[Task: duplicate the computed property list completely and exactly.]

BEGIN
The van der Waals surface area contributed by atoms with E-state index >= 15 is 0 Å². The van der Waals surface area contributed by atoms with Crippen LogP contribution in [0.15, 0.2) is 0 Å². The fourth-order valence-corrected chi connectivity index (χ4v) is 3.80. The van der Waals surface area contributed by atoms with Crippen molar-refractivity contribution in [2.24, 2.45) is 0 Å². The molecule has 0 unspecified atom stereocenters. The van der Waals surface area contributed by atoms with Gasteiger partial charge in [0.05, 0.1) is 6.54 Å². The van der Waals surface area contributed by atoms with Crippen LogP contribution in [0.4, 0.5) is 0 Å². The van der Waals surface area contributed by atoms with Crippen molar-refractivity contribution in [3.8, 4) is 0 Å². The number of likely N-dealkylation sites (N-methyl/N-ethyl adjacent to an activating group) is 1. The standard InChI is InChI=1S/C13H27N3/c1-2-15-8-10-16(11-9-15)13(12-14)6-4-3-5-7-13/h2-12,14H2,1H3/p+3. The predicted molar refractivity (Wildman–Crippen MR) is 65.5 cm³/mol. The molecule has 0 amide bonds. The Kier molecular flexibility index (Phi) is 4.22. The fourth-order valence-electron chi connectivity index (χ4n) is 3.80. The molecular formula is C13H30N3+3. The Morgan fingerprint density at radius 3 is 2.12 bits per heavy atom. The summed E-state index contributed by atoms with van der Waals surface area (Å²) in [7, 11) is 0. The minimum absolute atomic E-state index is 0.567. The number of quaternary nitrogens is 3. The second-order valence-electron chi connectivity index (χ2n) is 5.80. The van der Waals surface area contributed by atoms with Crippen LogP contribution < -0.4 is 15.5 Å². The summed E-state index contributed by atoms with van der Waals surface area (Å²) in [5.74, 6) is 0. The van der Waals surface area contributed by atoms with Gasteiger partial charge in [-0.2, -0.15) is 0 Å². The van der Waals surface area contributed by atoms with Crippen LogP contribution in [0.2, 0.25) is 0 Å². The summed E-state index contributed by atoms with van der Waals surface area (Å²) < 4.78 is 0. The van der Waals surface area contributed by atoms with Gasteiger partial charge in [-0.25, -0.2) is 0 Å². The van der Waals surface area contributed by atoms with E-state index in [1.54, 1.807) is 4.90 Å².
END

The van der Waals surface area contributed by atoms with E-state index >= 15 is 0 Å². The van der Waals surface area contributed by atoms with Crippen LogP contribution in [0.15, 0.2) is 0 Å². The fourth-order valence-corrected chi connectivity index (χ4v) is 3.80. The van der Waals surface area contributed by atoms with Crippen molar-refractivity contribution in [2.24, 2.45) is 0 Å². The molecule has 0 unspecified atom stereocenters. The van der Waals surface area contributed by atoms with Gasteiger partial charge in [0.05, 0.1) is 6.54 Å². The van der Waals surface area contributed by atoms with Crippen LogP contribution in [0.4, 0.5) is 0 Å². The van der Waals surface area contributed by atoms with Crippen molar-refractivity contribution in [3.8, 4) is 0 Å². The number of likely N-dealkylation sites (N-methyl/N-ethyl adjacent to an activating group) is 1. The standard InChI is InChI=1S/C13H27N3/c1-2-15-8-10-16(11-9-15)13(12-14)6-4-3-5-7-13/h2-12,14H2,1H3/p+3. The predicted molar refractivity (Wildman–Crippen MR) is 65.5 cm³/mol. The molecule has 0 amide bonds. The Kier molecular flexibility index (Phi) is 4.22. The fourth-order valence-electron chi connectivity index (χ4n) is 3.80. The molecular formula is C13H30N3+3. The Morgan fingerprint density at radius 3 is 2.12 bits per heavy atom. The summed E-state index contributed by atoms with van der Waals surface area (Å²) in [7, 11) is 0. The minimum absolute atomic E-state index is 0.567. The number of quaternary nitrogens is 3. The second-order valence-electron chi connectivity index (χ2n) is 5.80. The van der Waals surface area contributed by atoms with Crippen LogP contribution < -0.4 is 15.5 Å². The summed E-state index contributed by atoms with van der Waals surface area (Å²) in [5.74, 6) is 0. The van der Waals surface area contributed by atoms with Gasteiger partial charge in [-0.2, -0.15) is 0 Å². The van der Waals surface area contributed by atoms with Crippen LogP contribution in [0.2, 0.25) is 0 Å². The summed E-state index contributed by atoms with van der Waals surface area (Å²) < 4.78 is 0. The van der Waals surface area contributed by atoms with Gasteiger partial charge in [-0.25, -0.2) is 0 Å². The van der Waals surface area contributed by atoms with E-state index in [1.54, 1.807) is 4.90 Å².